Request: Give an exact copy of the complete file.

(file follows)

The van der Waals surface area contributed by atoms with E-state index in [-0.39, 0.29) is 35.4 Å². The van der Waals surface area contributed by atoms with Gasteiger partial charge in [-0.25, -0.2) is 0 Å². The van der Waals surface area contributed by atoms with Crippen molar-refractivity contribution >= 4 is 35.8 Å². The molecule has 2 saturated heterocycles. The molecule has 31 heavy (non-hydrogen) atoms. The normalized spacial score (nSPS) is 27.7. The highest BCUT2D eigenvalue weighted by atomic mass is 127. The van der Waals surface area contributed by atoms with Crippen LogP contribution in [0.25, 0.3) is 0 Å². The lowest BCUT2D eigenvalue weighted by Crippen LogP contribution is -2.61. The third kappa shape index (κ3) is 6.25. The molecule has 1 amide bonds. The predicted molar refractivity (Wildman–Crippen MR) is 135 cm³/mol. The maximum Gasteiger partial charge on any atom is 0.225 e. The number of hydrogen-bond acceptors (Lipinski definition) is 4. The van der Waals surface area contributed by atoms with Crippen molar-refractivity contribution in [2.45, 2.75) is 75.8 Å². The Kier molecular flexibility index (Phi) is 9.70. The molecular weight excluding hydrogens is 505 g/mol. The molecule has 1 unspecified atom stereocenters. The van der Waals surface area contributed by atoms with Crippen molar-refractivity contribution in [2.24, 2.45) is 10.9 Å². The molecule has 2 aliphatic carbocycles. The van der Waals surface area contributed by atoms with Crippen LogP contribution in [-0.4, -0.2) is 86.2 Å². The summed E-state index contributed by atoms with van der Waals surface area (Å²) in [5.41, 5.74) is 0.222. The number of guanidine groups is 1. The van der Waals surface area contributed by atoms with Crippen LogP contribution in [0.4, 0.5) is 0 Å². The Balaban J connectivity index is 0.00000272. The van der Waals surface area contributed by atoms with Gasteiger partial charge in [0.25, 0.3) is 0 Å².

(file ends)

The van der Waals surface area contributed by atoms with E-state index in [-0.39, 0.29) is 35.4 Å². The van der Waals surface area contributed by atoms with Gasteiger partial charge in [-0.25, -0.2) is 0 Å². The van der Waals surface area contributed by atoms with Crippen molar-refractivity contribution >= 4 is 35.8 Å². The molecule has 2 saturated heterocycles. The molecule has 31 heavy (non-hydrogen) atoms. The normalized spacial score (nSPS) is 27.7. The highest BCUT2D eigenvalue weighted by atomic mass is 127. The van der Waals surface area contributed by atoms with Crippen LogP contribution in [0.25, 0.3) is 0 Å². The lowest BCUT2D eigenvalue weighted by Crippen LogP contribution is -2.61. The third kappa shape index (κ3) is 6.25. The molecule has 1 amide bonds. The predicted molar refractivity (Wildman–Crippen MR) is 135 cm³/mol. The maximum Gasteiger partial charge on any atom is 0.225 e. The number of hydrogen-bond acceptors (Lipinski definition) is 4. The van der Waals surface area contributed by atoms with Crippen molar-refractivity contribution in [2.45, 2.75) is 75.8 Å². The Kier molecular flexibility index (Phi) is 9.70. The molecular weight excluding hydrogens is 505 g/mol. The molecule has 1 unspecified atom stereocenters. The van der Waals surface area contributed by atoms with Crippen molar-refractivity contribution in [2.24, 2.45) is 10.9 Å². The molecule has 2 aliphatic carbocycles. The van der Waals surface area contributed by atoms with Crippen LogP contribution in [-0.4, -0.2) is 86.2 Å². The summed E-state index contributed by atoms with van der Waals surface area (Å²) in [5.41, 5.74) is 0.222. The number of guanidine groups is 1. The van der Waals surface area contributed by atoms with Crippen LogP contribution in [0.4, 0.5) is 0 Å². The Balaban J connectivity index is 0.00000272. The van der Waals surface area contributed by atoms with Gasteiger partial charge in [0.25, 0.3) is 0 Å².